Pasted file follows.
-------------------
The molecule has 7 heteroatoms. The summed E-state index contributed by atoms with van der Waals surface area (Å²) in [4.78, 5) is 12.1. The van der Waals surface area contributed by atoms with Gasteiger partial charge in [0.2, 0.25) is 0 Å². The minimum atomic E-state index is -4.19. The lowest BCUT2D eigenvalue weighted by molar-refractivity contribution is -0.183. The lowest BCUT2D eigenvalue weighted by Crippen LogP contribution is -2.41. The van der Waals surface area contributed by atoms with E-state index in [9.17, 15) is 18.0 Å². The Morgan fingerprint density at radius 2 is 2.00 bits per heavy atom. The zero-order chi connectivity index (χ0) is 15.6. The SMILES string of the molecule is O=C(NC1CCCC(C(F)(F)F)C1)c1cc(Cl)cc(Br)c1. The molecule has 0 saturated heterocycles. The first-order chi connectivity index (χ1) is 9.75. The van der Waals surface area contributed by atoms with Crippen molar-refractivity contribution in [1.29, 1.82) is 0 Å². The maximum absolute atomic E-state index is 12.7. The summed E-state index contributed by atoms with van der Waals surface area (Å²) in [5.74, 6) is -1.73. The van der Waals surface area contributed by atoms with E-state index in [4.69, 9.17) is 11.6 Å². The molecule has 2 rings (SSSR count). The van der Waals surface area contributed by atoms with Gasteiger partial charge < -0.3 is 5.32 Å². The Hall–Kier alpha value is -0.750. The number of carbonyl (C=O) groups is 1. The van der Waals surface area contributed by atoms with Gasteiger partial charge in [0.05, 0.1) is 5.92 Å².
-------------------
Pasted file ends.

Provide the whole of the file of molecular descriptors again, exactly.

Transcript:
The molecule has 7 heteroatoms. The summed E-state index contributed by atoms with van der Waals surface area (Å²) in [4.78, 5) is 12.1. The van der Waals surface area contributed by atoms with Gasteiger partial charge in [0.2, 0.25) is 0 Å². The minimum atomic E-state index is -4.19. The lowest BCUT2D eigenvalue weighted by molar-refractivity contribution is -0.183. The lowest BCUT2D eigenvalue weighted by Crippen LogP contribution is -2.41. The van der Waals surface area contributed by atoms with E-state index in [9.17, 15) is 18.0 Å². The Morgan fingerprint density at radius 2 is 2.00 bits per heavy atom. The zero-order chi connectivity index (χ0) is 15.6. The SMILES string of the molecule is O=C(NC1CCCC(C(F)(F)F)C1)c1cc(Cl)cc(Br)c1. The molecule has 0 saturated heterocycles. The first-order chi connectivity index (χ1) is 9.75. The van der Waals surface area contributed by atoms with Crippen molar-refractivity contribution in [1.29, 1.82) is 0 Å². The maximum absolute atomic E-state index is 12.7. The summed E-state index contributed by atoms with van der Waals surface area (Å²) in [5.74, 6) is -1.73. The van der Waals surface area contributed by atoms with E-state index in [4.69, 9.17) is 11.6 Å². The molecule has 2 rings (SSSR count). The van der Waals surface area contributed by atoms with Gasteiger partial charge < -0.3 is 5.32 Å². The Hall–Kier alpha value is -0.750. The number of carbonyl (C=O) groups is 1. The van der Waals surface area contributed by atoms with Gasteiger partial charge in [0.05, 0.1) is 5.92 Å².